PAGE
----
Complex nature of the human antisperm antibody response in SCID mice

    ANDROLOGIA, Issue 2 2004
    M. Kurpisz
    Summary. Human peripheral blood mononuclear (PBMs) cells were introduced into the peritoneal cavity of severely-combined immunodeficient (SCID) mice in concentrations of 2.5,4.0 107 cells per mouse. Whole mononuclear cell suspensions were used either unstimulated or following primary in vitro culture with human spermatozoa. In some experiments, immunodepletion of CD8+ cells was carried out prior to grafting. Lymphocytes were obtained from nonsensitized (to antigen) human subjects or from individuals who were primed in vivo (vasectomized individuals in case of sperm antigens). An enzyme-linked immunosorbent assay was employed to assess total human immunoglobulin (G or M) levels as well as the specificity of the antibodies generated. We have been successful by generating primary and secondary immune responses with ,nave' human lymphocytes, challenged with chlamydia or ovalbumin but without adjuvant or CD8+ immunodepletion; however, we were unable to induce specific antibodies to spermatozoa under this regime in SCID male mice. We then employed female SCID mice, treated with sperm antigen extracts (glycosylated or deglycosylated) encapsulated in liposomes and human lymphocytes obtained from ,nave' or pre-sensitized in vivo subjects. It was found that the most pronounced humoral response to sperm antigens was obtained with deglycosylated antigens and PBMs from vasectomized (in vivo pre-primed to spermatozoa) individuals. A presented SCID mice model can be helpful at understanding of antisperm antibody development and the molecular nature of generated antibodies to modified sperm antigenic entities. [source]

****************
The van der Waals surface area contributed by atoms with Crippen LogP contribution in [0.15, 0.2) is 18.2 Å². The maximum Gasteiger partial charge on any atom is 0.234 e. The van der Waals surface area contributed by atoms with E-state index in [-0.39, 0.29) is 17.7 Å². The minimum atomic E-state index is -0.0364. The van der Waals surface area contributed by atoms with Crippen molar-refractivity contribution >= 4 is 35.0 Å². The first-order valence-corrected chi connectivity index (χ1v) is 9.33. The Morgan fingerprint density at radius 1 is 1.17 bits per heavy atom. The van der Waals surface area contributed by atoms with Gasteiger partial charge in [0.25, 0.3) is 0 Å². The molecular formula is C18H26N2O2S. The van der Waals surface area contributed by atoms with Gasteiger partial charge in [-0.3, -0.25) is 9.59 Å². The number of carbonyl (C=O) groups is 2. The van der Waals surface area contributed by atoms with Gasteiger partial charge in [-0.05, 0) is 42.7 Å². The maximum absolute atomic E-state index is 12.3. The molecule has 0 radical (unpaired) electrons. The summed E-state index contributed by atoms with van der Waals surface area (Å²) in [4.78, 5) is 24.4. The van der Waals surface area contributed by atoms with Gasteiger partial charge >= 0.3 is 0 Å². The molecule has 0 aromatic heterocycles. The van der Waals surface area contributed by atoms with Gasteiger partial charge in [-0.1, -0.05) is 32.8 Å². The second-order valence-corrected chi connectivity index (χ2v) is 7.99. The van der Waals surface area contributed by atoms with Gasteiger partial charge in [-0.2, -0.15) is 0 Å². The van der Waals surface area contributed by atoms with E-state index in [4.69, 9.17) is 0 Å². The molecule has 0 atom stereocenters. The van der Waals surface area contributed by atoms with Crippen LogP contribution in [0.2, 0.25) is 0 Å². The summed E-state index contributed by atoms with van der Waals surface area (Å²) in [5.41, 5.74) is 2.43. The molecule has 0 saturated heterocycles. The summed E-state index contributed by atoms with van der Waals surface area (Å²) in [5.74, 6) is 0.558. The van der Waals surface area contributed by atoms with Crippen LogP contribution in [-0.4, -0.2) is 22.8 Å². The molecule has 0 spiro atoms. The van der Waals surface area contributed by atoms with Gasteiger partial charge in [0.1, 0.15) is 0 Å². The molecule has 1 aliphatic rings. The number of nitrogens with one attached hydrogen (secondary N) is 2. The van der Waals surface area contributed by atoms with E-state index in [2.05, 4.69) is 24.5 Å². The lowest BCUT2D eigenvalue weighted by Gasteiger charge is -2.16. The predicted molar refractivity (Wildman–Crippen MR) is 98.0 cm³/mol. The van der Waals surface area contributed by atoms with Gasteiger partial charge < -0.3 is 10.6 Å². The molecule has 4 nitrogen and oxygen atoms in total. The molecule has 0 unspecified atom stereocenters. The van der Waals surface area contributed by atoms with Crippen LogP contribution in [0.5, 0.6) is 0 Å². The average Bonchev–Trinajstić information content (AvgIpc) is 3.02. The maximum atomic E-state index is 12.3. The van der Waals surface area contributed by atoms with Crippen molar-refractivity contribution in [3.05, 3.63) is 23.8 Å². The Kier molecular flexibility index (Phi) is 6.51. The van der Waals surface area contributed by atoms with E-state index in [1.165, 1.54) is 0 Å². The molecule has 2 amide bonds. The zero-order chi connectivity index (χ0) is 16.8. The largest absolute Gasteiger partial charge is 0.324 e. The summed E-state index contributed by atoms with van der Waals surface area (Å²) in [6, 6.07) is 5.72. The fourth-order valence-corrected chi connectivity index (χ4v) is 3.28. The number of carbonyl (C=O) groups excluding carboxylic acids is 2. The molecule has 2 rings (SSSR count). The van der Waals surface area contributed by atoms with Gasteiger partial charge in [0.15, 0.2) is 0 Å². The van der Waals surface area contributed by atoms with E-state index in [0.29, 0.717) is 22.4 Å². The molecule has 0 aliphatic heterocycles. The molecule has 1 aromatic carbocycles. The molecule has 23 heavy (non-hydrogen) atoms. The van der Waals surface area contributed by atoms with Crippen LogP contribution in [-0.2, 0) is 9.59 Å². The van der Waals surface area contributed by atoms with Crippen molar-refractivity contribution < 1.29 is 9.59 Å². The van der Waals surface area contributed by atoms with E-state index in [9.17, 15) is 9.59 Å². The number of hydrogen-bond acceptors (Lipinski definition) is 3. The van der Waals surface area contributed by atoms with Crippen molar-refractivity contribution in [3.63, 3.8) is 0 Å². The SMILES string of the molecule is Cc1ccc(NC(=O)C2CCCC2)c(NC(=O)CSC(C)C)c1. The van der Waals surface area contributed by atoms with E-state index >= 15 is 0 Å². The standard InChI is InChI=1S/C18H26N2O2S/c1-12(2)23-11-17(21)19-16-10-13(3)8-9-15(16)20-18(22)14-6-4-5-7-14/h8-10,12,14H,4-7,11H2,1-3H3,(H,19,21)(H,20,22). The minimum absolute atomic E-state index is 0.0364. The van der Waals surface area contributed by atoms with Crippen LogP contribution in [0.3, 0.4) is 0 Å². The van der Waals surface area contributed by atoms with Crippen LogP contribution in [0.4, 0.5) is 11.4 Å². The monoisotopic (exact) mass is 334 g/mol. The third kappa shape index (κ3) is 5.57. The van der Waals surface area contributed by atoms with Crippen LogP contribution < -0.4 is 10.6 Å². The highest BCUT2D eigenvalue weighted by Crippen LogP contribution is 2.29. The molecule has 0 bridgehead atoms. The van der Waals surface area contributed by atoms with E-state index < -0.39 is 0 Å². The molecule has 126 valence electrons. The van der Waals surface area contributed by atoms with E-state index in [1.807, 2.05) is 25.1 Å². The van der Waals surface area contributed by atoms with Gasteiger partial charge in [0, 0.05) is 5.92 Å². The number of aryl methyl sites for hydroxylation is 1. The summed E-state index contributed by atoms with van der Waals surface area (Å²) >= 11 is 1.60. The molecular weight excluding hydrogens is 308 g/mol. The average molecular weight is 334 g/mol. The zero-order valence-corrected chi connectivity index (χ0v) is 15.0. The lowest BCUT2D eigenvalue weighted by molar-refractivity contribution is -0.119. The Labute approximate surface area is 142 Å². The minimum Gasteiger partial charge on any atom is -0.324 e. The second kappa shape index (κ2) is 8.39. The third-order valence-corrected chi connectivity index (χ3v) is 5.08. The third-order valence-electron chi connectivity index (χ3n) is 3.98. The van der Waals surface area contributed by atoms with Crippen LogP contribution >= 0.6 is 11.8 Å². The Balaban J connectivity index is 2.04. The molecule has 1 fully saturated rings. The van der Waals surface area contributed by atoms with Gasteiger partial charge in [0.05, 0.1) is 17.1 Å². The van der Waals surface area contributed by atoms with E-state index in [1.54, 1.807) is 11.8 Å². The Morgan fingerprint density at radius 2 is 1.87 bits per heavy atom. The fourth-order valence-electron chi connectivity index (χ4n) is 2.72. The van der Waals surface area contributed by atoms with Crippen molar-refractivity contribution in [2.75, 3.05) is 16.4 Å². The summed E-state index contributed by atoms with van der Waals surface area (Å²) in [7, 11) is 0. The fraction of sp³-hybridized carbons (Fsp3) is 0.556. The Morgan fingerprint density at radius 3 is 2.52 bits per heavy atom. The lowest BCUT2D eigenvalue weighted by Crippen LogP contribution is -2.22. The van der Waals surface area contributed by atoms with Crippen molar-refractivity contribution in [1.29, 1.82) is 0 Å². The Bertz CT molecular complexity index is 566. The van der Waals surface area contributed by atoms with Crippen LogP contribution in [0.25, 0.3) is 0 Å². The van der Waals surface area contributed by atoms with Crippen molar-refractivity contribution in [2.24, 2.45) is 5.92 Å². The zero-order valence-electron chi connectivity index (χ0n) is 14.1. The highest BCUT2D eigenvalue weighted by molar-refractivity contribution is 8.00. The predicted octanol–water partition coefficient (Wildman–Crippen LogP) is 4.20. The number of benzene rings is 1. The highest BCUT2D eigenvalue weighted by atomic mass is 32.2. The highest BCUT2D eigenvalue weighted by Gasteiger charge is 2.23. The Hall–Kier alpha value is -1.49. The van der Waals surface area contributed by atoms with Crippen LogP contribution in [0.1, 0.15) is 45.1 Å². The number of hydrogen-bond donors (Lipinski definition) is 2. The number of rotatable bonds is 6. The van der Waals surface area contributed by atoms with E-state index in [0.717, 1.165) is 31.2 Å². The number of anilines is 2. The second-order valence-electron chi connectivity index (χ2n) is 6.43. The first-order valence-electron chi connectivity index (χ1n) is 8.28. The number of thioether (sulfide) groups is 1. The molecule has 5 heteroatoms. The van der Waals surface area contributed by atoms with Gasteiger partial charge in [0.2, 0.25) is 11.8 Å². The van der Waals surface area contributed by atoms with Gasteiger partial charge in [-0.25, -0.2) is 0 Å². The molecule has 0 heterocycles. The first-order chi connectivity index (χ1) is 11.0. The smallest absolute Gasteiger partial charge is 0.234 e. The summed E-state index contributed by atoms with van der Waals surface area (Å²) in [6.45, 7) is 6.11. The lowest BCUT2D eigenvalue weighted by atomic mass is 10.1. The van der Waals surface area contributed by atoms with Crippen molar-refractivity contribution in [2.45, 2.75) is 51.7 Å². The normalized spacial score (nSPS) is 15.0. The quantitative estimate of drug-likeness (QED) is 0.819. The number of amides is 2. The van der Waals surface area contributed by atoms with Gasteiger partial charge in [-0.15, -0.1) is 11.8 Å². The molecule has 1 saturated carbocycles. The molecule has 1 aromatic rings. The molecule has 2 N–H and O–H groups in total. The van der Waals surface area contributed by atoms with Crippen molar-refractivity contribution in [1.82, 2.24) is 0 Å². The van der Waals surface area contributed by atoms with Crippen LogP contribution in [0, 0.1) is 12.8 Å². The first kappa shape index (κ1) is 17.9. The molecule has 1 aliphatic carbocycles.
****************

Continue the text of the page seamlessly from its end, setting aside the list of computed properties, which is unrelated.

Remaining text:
Recognising and responding to outbreaks of hepatitis A associated with child day-care centres

    Jeffrey N. Hanna
    Objectives: To assess the appropriateness of a protocol for recognising and responding to outbreaks of hepatitis A in child day-care centres and to determine if measles-mumps-rubella (MMR) vaccine was given too soon following the administration of normal human immunoglobulin (NIGH) to young children to control the outbreaks. Design: Prospective surveillance to recognise cases of hepatitis A associated with, and outbreaks of hepatitis A in, day-care centres. Main outcome measures: The percentage of initial (,sentinel') cases of hepatitis A associated with day-care centres that were subsequently recognised as also being 'index' cases of outbreaks of hepatitis A in the centres, and the number of children 9,13 months of age when given NIGH who were subsequently given MMR less than three months later. Results: Only 18 (16%) of the 114 sentinel day-care associated cases of hepatitis A were also index cases of outbreaks of hepatitis A in their respective centres. A total of 105 cases of hepatitis A were associated with the 18 outbreak centres; NIGH was administered to 928 (78%) of the attendee children, and to 105 (82%) of the susceptible staff, at the 18 centres. Three of the five children 9,13 months of age when given NIGH were given MMR less that three months later. Conclusions: Although outbreaks of hepatitis A were common events in day-care centres in north Queensland during the two-year study period, a single case of hepatitis A associated with a centre was a poor predictor of an outbreak within that centre. Precautions must be taken to ensure that live vaccines are not administered to young children too soon after NIGH. [source]